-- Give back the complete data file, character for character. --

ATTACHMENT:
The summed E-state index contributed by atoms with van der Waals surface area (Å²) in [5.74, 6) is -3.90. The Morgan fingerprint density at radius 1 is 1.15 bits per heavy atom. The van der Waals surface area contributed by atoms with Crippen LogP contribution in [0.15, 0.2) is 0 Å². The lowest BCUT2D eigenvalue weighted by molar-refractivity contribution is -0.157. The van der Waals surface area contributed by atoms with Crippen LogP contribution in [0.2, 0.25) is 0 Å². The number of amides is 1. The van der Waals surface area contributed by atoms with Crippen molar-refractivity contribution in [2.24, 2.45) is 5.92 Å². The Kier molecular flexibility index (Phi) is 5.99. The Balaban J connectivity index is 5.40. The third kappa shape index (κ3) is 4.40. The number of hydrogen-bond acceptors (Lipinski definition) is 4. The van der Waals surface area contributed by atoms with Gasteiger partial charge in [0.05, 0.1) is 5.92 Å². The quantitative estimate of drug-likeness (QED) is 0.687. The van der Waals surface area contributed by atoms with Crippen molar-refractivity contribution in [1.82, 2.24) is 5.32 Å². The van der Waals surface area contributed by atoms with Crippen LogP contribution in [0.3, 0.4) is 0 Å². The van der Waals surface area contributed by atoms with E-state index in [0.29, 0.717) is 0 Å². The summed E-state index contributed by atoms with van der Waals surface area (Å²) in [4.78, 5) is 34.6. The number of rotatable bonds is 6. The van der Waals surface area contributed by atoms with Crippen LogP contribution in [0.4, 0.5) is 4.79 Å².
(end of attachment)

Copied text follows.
The summed E-state index contributed by atoms with van der Waals surface area (Å²) in [5.74, 6) is -3.90. The Morgan fingerprint density at radius 1 is 1.15 bits per heavy atom. The van der Waals surface area contributed by atoms with Crippen LogP contribution in [0.15, 0.2) is 0 Å². The lowest BCUT2D eigenvalue weighted by molar-refractivity contribution is -0.157. The van der Waals surface area contributed by atoms with Crippen LogP contribution in [0.2, 0.25) is 0 Å². The number of amides is 1. The van der Waals surface area contributed by atoms with Crippen molar-refractivity contribution in [2.24, 2.45) is 5.92 Å². The Kier molecular flexibility index (Phi) is 5.99. The Balaban J connectivity index is 5.40. The third kappa shape index (κ3) is 4.40. The number of hydrogen-bond acceptors (Lipinski definition) is 4. The van der Waals surface area contributed by atoms with Gasteiger partial charge in [0.05, 0.1) is 5.92 Å². The quantitative estimate of drug-likeness (QED) is 0.687. The van der Waals surface area contributed by atoms with Crippen molar-refractivity contribution in [1.82, 2.24) is 5.32 Å². The van der Waals surface area contributed by atoms with Crippen LogP contribution in [0.3, 0.4) is 0 Å². The van der Waals surface area contributed by atoms with E-state index in [0.29, 0.717) is 0 Å². The summed E-state index contributed by atoms with van der Waals surface area (Å²) in [4.78, 5) is 34.6. The number of rotatable bonds is 6. The van der Waals surface area contributed by atoms with Crippen LogP contribution in [0.4, 0.5) is 4.79 Å².